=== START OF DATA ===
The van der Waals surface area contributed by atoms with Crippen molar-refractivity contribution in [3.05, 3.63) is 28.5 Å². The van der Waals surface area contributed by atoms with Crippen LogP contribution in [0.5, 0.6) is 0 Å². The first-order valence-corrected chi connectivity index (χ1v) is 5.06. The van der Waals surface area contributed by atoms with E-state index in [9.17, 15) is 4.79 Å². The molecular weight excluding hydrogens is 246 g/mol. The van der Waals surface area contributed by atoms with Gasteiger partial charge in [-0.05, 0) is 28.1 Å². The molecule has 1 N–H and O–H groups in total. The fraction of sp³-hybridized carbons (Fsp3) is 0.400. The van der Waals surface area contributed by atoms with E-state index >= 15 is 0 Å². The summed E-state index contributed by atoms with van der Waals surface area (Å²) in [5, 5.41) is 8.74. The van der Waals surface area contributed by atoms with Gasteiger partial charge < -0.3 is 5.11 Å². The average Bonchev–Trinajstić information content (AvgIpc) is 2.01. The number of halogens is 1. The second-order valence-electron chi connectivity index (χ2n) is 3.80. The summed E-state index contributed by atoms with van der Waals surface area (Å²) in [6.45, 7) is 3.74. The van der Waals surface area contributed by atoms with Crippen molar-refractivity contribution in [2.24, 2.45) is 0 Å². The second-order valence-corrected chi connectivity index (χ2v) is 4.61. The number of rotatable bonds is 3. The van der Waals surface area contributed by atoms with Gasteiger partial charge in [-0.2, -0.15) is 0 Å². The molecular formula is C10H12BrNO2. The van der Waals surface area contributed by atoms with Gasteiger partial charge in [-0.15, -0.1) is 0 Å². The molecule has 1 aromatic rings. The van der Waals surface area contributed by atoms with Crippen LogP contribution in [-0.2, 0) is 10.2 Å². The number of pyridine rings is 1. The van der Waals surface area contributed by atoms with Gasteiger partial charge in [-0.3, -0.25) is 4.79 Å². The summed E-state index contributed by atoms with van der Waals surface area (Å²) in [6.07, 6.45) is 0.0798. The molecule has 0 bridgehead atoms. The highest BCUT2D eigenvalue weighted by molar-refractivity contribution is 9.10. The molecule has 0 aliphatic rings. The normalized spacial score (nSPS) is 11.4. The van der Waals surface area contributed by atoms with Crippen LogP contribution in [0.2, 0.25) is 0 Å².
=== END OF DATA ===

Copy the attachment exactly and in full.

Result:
The van der Waals surface area contributed by atoms with Crippen molar-refractivity contribution in [3.05, 3.63) is 28.5 Å². The van der Waals surface area contributed by atoms with Crippen LogP contribution in [0.5, 0.6) is 0 Å². The first-order valence-corrected chi connectivity index (χ1v) is 5.06. The van der Waals surface area contributed by atoms with E-state index in [9.17, 15) is 4.79 Å². The molecular weight excluding hydrogens is 246 g/mol. The van der Waals surface area contributed by atoms with Gasteiger partial charge in [-0.05, 0) is 28.1 Å². The molecule has 1 N–H and O–H groups in total. The fraction of sp³-hybridized carbons (Fsp3) is 0.400. The van der Waals surface area contributed by atoms with E-state index >= 15 is 0 Å². The summed E-state index contributed by atoms with van der Waals surface area (Å²) in [5, 5.41) is 8.74. The van der Waals surface area contributed by atoms with Gasteiger partial charge < -0.3 is 5.11 Å². The average Bonchev–Trinajstić information content (AvgIpc) is 2.01. The number of halogens is 1. The second-order valence-electron chi connectivity index (χ2n) is 3.80. The summed E-state index contributed by atoms with van der Waals surface area (Å²) in [6.45, 7) is 3.74. The van der Waals surface area contributed by atoms with Crippen molar-refractivity contribution in [2.24, 2.45) is 0 Å². The second-order valence-corrected chi connectivity index (χ2v) is 4.61. The number of rotatable bonds is 3. The van der Waals surface area contributed by atoms with Gasteiger partial charge in [-0.2, -0.15) is 0 Å². The molecular formula is C10H12BrNO2. The van der Waals surface area contributed by atoms with Gasteiger partial charge in [-0.15, -0.1) is 0 Å². The molecule has 1 aromatic rings. The van der Waals surface area contributed by atoms with Crippen LogP contribution in [-0.2, 0) is 10.2 Å². The number of pyridine rings is 1. The van der Waals surface area contributed by atoms with Gasteiger partial charge in [-0.3, -0.25) is 4.79 Å². The summed E-state index contributed by atoms with van der Waals surface area (Å²) in [6.07, 6.45) is 0.0798. The molecule has 0 bridgehead atoms. The highest BCUT2D eigenvalue weighted by molar-refractivity contribution is 9.10. The molecule has 0 aliphatic rings. The normalized spacial score (nSPS) is 11.4. The van der Waals surface area contributed by atoms with Crippen LogP contribution in [0.2, 0.25) is 0 Å².